Prevalence, pattern and severity of molar incisor hypomineralisation in 8- to 10-year-old school children in Ile-Ife, Nigeria.Eur Arch Paediatr Dent. 2015 Jun; 16(3):277-82.EA
This study aimed to determine the prevalence, pattern and severity of MIH in school children resident in a suburban population in Nigeria.
This was a cross-sectional study involving pupils aged 8-10 years resident in suburban Nigeria. Details of each pupil's socio-demographic variables were collected. Intra-oral examination was conducted to determine the presence of MIH, the affected tooth and the severity of the lesion. The association between the prevalence of MIH and socio-demographic variables of each child was determined. The predictors of MIH were also determined using a binomial regression analysis.
Eighty-three of the 469 children examined (17.7 %) had MIH. There was no significant association between sex (p = 0.58), socio-economic status (p = 0.09), age (p = 0.26) and MIH. There was also no significant difference in the number of teeth affected by MIH in the maxilla and mandible, and on the right and left side of the face. The most commonly affected teeth were the left mandibular molars. The occlusal surfaces of the first molars were mostly affected by MIH and the severity of MIH on the teeth examined varied from mild (80.8 %), moderate (14.0 %) to severe (5.2 %).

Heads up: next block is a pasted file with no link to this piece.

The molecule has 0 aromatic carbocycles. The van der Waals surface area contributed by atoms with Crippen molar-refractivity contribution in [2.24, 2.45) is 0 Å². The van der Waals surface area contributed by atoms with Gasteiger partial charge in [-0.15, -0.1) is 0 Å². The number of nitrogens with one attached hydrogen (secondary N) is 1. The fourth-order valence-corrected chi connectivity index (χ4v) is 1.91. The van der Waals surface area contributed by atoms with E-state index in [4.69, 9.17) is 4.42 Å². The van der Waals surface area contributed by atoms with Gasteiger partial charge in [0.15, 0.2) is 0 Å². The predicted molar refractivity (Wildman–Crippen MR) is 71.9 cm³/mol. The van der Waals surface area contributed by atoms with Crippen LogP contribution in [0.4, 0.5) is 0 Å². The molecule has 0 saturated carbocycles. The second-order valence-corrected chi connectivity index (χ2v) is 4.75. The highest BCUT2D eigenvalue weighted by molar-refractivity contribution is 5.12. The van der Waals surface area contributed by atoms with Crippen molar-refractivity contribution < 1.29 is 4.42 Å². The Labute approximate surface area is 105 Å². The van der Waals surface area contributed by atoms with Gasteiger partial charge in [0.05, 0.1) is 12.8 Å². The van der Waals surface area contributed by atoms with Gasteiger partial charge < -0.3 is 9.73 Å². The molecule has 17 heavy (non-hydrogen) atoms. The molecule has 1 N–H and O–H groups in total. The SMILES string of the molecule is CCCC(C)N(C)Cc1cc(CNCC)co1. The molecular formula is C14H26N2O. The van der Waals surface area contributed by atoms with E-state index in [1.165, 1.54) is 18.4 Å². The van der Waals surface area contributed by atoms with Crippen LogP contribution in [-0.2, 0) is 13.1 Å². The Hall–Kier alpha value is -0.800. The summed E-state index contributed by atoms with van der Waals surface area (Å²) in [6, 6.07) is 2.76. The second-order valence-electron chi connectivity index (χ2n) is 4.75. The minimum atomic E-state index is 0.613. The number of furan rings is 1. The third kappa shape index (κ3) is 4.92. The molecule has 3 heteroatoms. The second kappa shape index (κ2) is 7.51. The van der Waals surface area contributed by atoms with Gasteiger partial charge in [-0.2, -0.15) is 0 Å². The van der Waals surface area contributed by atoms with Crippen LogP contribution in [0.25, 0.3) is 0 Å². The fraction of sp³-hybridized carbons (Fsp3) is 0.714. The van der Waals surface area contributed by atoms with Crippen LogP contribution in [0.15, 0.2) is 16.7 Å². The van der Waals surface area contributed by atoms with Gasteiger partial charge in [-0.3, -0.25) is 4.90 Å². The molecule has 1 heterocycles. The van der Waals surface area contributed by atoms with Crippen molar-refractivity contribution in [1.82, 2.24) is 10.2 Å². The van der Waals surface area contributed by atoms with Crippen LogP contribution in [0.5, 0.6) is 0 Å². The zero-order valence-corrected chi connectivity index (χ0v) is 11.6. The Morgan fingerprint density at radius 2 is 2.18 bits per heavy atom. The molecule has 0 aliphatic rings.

The prevalence of MIH in this study population is consistent with previous reports. The non-association between sex and MIH prevalence, the varied severity of the lesion and association between MIH affectation of the first permanent molars and central incisors give more weight to the possible role of environmental factors in the aetiology of the lesion. The non-association between MIH and socio-economic status may serve as a distinctive feature of MIH and chronological enamel hypoplasia.